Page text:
Fran Katsoudas: Thank you. My title at Cisco is I’m the Chief People Policy and Purpose Officer. And when we first met, I was the Chief People Officer. And even that, Patrick, was a bit of a shift because I think so many of us went from the HR officer to people, and I think that was the first signal around the focus on experience and our people, of course. And then about a year ago now, I stepped to lead our government affairs organization.
We have a really unique organization called Country Digital Acceleration, which I know you know a little bit about. And that is where we partner with countries around the globe. We have 44 projects going to really address some of the biggest opportunities from a digital perspective. In addition to that, I now run our workplace resources, our real estate organization. And again, at this moment, that intersection of real estate and people is also really interesting in addition to our corporate social responsibility organization.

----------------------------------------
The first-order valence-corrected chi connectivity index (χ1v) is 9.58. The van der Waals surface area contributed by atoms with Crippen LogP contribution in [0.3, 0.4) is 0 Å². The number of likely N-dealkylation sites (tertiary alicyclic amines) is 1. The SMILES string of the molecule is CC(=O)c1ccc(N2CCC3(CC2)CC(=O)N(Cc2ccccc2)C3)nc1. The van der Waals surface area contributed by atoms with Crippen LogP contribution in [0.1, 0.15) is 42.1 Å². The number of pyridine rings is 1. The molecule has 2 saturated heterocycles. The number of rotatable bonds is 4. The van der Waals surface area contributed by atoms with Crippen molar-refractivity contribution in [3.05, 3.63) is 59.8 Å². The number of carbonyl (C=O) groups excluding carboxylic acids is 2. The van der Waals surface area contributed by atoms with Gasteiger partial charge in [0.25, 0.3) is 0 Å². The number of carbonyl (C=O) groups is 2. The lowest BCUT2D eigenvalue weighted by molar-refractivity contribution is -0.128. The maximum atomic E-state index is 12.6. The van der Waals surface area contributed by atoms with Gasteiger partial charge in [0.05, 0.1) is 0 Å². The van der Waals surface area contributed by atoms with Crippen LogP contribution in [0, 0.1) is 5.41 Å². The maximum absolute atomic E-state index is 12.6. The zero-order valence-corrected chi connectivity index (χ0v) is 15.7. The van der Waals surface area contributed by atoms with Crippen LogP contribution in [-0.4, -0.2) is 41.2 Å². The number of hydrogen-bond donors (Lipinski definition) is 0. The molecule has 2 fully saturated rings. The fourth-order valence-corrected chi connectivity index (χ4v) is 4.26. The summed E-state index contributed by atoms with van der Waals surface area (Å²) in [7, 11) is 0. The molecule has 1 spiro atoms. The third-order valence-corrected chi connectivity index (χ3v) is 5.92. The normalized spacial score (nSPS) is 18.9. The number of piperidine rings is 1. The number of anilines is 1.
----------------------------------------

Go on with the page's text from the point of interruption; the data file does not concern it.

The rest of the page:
Patrick Moorhead: Wow, your title is definitely equal to the amount of things that you do there. This is excellent. I am on record as writing that Cisco’s ESG work is the gold standard in the tech industry. I don’t make a ton of friends by singling out certain companies, but when a company is doing great things, I have to do that. But over the course of your tenure, which is 25 years at Cisco, how have you seen this evolve over time? You talked a little bit about the evolution of HR into Chief People Officer, but how has your work evolved?